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Parenting advice from the mothers of highly successful people

Behind every successful person is a mother. Single moms, strict moms, hardworking moms, compassionate and caring role models, women devoted to their families… The mothers of highly successful people are all different and multifaceted. They are flawed and imperfect. They are caring and forgiving. They are strong and resilient. But the one thing they have in common is that they did their best with what they knew and what they had, which translated into raising prolific entrepreneurs, CEOs, and business leaders.

Here we’ve rounded up some parenting advice from the women who raised the likes of Elon Musk, Richard Branson, and Sheryl Sandberg. From encouraging children to pursue their own interests to teaching them hard-earned lessons or simply leading by example, the nuggets of wisdom below will remind you to celebrate the moms in your life and inspire you if you have kids of your own.

Esther Wojcicki

Esther Wojcicki, journalist, educator, and author of the book “How to Raise Successful People: Simple Lessons for Radical Results,” raised two CEOs and a doctor. Her last name may sound familiar because of her two Silicon Valley powerhouse daughters: Susan Wojcicki, CEO of YouTube and Anne Wojcicki, co-founder, and CEO of 23andMe. And she actually has a formula for raising hyper-achievers, which she calls TRICK (Trust, Respect, Independence, Collaboration, Kindness). Wojcicki also believes it’s crucial to let kids try to figure things out on their own and learn how to fail.

Adele Sandberg

Did you know that Adele Sandberg inspired her daughter Sheryl Sandberg, COO of Facebook(Meta Platforms), to write “Lean In”, the best-selling book that evolved into a female empowerment movement? Adele dropped out of a Ph.D. program when she was pregnant with Sheryl and “leaned into her family with her whole heart.” Her constant presence and encouragement helped her daughter carve her career path and fearlessly pursue ambitious opportunities. It’s a simple but powerful lesson: Be there for your kids.

Eve Branson

Eve Branson, the mother of Virgin founder and CEO Richard Branson, had a tough parenting approach. When Richard was six, he started acting up in the car. His mother stopped the car and told him to find his own way to their destination. Though it was a scary moment, he said the experience encouraged him to master his emotions and become resourceful. Eve also did adventurous things like piloting glider planes and parachuting, which may explain her son’s love of extreme sports and risky pursuits. “She was incredibly supportive, lots of love, but every opportunity she had, she would push us to the limits,” Branson told Business Insider.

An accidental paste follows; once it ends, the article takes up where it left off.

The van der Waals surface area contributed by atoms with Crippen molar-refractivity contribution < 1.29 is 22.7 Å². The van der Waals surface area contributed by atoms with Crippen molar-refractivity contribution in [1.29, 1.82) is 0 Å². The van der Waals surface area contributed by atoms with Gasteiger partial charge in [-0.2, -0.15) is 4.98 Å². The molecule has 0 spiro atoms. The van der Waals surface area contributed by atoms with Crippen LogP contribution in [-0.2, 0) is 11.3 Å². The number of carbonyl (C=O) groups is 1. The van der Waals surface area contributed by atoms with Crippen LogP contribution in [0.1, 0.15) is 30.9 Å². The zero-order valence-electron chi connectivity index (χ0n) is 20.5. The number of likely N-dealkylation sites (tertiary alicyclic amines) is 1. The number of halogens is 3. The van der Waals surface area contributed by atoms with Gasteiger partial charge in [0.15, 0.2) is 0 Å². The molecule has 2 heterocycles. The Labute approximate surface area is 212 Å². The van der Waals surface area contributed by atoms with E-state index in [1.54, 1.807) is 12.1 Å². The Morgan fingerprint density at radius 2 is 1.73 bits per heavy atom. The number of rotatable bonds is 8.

Maye Musk

Maye Musk is not only Elon’s mom, but she also raised sustainable restaurateur Kimbal and Hollywood filmmaker Tosca. Her main piece of parenting advice is to let your kids follow their own interests. As a single mother, Maye had no choice but to work hard to put food on the table — and she paved the way for her children to become independent and responsible. “My parents treated us like adults who could be trusted, and their influence is evident in how I raised my children. From a young age, my kids helped me with my nutrition business,” she wrote in a CNBC column.

Katica Herjavec

You may know tech mogul Robert Herjavec as the nicer judge on ABC’s Shark Tank. The CEO of cybersecurity company Herjavec Group credits his compassion to his late mother Katica.

Herjavec shared with Inc. a pivotal lesson he learned from his mom after his family immigrated from Croatia to Canada when he was 8, leaving everything behind to face financial struggles and a language barrier. “I would say to my mom, ‘The world hates me. Nobody’s nice to me. I have no friends, and all these kids have better lives than me.’ My mom would reply, ‘Nobody in this world is better than you, but you are no better than anyone else.’” His mother’s wisdom inspired him to make a name of himself while never forgetting his humble beginnings.

The ultimate goal of Parenting advice is creating self-responsible people in a self-responsible world. This is what we’re doing as parents, teachers and employers — not just raising children or managing classrooms and boardrooms, but building the foundation of the future of humankind. We’re evolving human consciousness, and we’re doing it faster than ever before. You are the parent your child needs, and with your trust and respect, your child will become exactly the person they are meant to be.

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